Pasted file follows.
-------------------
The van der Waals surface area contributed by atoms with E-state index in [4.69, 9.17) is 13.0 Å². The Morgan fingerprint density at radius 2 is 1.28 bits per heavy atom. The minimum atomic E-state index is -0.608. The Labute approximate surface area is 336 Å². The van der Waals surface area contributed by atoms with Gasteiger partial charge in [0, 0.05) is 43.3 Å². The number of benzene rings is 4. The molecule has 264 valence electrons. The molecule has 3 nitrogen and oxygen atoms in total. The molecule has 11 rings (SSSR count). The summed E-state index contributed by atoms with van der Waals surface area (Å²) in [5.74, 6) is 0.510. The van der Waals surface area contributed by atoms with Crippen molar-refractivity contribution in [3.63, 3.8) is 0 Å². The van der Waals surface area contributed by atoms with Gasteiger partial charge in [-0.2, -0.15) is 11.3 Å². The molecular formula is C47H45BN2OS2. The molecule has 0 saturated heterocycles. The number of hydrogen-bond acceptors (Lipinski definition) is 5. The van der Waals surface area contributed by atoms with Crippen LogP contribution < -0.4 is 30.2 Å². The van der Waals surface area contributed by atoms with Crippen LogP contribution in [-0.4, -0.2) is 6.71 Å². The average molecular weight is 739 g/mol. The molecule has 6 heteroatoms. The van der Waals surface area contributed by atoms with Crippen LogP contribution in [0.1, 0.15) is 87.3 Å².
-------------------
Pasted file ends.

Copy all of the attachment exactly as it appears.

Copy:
The van der Waals surface area contributed by atoms with E-state index in [4.69, 9.17) is 13.0 Å². The Morgan fingerprint density at radius 2 is 1.28 bits per heavy atom. The minimum atomic E-state index is -0.608. The Labute approximate surface area is 336 Å². The van der Waals surface area contributed by atoms with Gasteiger partial charge in [0, 0.05) is 43.3 Å². The number of benzene rings is 4. The molecule has 264 valence electrons. The molecule has 3 nitrogen and oxygen atoms in total. The molecule has 11 rings (SSSR count). The summed E-state index contributed by atoms with van der Waals surface area (Å²) in [5.74, 6) is 0.510. The van der Waals surface area contributed by atoms with Crippen molar-refractivity contribution in [3.63, 3.8) is 0 Å². The van der Waals surface area contributed by atoms with Gasteiger partial charge in [-0.2, -0.15) is 11.3 Å². The molecular formula is C47H45BN2OS2. The molecule has 0 saturated heterocycles. The number of hydrogen-bond acceptors (Lipinski definition) is 5. The van der Waals surface area contributed by atoms with Crippen LogP contribution < -0.4 is 30.2 Å². The van der Waals surface area contributed by atoms with Crippen LogP contribution in [-0.4, -0.2) is 6.71 Å². The average molecular weight is 739 g/mol. The molecule has 6 heteroatoms. The van der Waals surface area contributed by atoms with Crippen LogP contribution in [0.1, 0.15) is 87.3 Å².